Sunday, November 18, 2007

The Parking Lot Incident, Case Closed

Back in April, I wrote here about an incident at Dylan's school. To recap, Rhonda arrived at Dylan's school, and saw a man in a new BMW come to a halt behind a parked pickup. He then jumped out of his car and ran to the pickup. He jumped into the cab, knocking his son prone, then got atop him. He began pummeling the helpless kid. Rhonda ran down the stairs to the parking lot to confront the man, screaming "STOP IT! STOP IT!" The father backed out of the cab and glared at Rhonda. "He's my son. I'll do what I want." "You're committing a crime!" Rhonda yelled. After another brief exchange in which Rhonda refused to back down (don't mess with an Italian woman protecting a kid) the man jumped into his BMW and sped away.

A couple of weeks ago, Rhonda got a subpoena in the mail. It was for the man's misdemeanor trial for assault and battery. Rhonda was to testify in court as to what she saw that day.

The trial never happened. The D.A.'s office offered the father "D.A.'s Probation." What that means is that if Dear Daddy keeps his nose clean for six months, the case will be dismissed. He'll have no record. It will be as if the beating never happened.

I would have assumed that the father would have at least been required to attend anger management and/or parenting classes. Nope. Dear Daddy won't be burdened by any such requirements.

I know that he owns a yogurt shop in town, and I've heard that he owns two or three other businesses as well. I suppose that he's rather, er, connected.

Our D.A.'s office is quick to stick anyone busted for drugs with a felony, even if the only person hurt is the drug user. In the case of methamphetamine, the D.A. himself has decided that any amount of methamphetamine found on person or property will result in felony charges being filed.

Now, methamphetamine is nasty crap. But, it bothers me that certain chemical residues scattered about the bottom of someone's dresser drawer will saddle that someone with a felony, while a father can beat the stuffing out of a fourteen year-old kid and hardly get so much as a slap on the wrist.

Here, as in so many places, it seems that how a person is treated once accused of a crime has much to do with socioeconomic standing. I often wonder if, more and more, justice in these United States is more a commodity than a right.

Meanwhile, we continue to sock people away in prison who are guilty of nothing but possessing certain chemical substances. It doesn't seem to matter than the majority of them are only hurting themselves. No, that doesn't matter. The powers-that-be are mad at drug abusers because they keep using drugs after being told not to do so. Thus, the priority seems to put people in prison because "we're" mad at them, not because we're afraid of them.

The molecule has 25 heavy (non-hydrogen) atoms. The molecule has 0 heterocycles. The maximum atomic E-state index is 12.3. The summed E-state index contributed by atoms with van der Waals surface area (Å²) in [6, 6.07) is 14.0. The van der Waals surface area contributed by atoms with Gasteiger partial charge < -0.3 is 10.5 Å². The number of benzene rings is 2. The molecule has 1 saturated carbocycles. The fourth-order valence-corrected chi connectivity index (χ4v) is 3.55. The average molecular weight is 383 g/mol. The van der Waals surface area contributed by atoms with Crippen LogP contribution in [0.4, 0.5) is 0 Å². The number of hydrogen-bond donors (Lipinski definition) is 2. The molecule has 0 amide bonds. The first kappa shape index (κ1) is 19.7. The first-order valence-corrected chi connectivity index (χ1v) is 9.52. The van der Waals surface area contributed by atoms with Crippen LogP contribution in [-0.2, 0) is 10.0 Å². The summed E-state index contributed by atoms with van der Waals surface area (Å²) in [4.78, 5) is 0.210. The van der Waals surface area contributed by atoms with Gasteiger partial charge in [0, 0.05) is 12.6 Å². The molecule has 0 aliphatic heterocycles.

I think we should save prison for people who scare us.

But then, in Shasta County, the powers-that-be seem not so afraid--or mad--at fathers who beat the crap out of their own sons in public. Especially, perhaps, if those fathers drive new BMW's.

Friday, November 09, 2007

Just a Little Rant About Donnie and Marie

So, the patriarch of the Osmond family died, I hear. Some news outlets--many those oriented toward entertainment--are treating his death as quite the tragedy. Sheesh, what bullshit. The guy was the better part of a century old. He had eighty grandchildren and great grandchildren. Where's the tragedy?

An old girlfriend lost her dad when she was six. That's a tragedy. My wife lost her dad a week before she graduated from college. That's a tragedy. My dad died several years before his only grandchild was born. That's a tragedy.

I suppose it's a bit like tilting at windmills to rant about how those who manage to stay visible in our popular culture seem to expect the rest of us to accept that their losses are more profound than those of we "everyday" people. They can kiss my ass. When Dale Earnhardt died in a racing accident, it made me sick to hear people whine and go on about it. Sure, it was a shame, and a real loss to his family, friends, and fans. I get it. But hey, Earnhardt accepted the risk he took, and he was compensated handsomely for it. He died a rich man. Days before he died, six National Guard troops died in a helicopter crash in Hawaii. Most folks who got all weepy about Earnhardt, it seems, didn't give a flying fornication about those young men and women, and a couple of them were taking on the risks inherent with serving their country while qualified for food stamps.

If you want to pour your heart out to someone facing a personal tragedy, I'd suggest just looking about your own community. Donnie and Marie have plenty of hangers-on to commiserate with.

As for Donnie and Marie, I'm sure they feel real pain over the passing of their father. Still, it makes me a little ill to see them do their crying act on TV, all the while with dry eyes. I wish they'd just go away for a while, and treat their father's passing with dignity. I think that would be the decent thing to do. Using their father's death as a lame springboard to revive long-flagging careers is just plain low-class.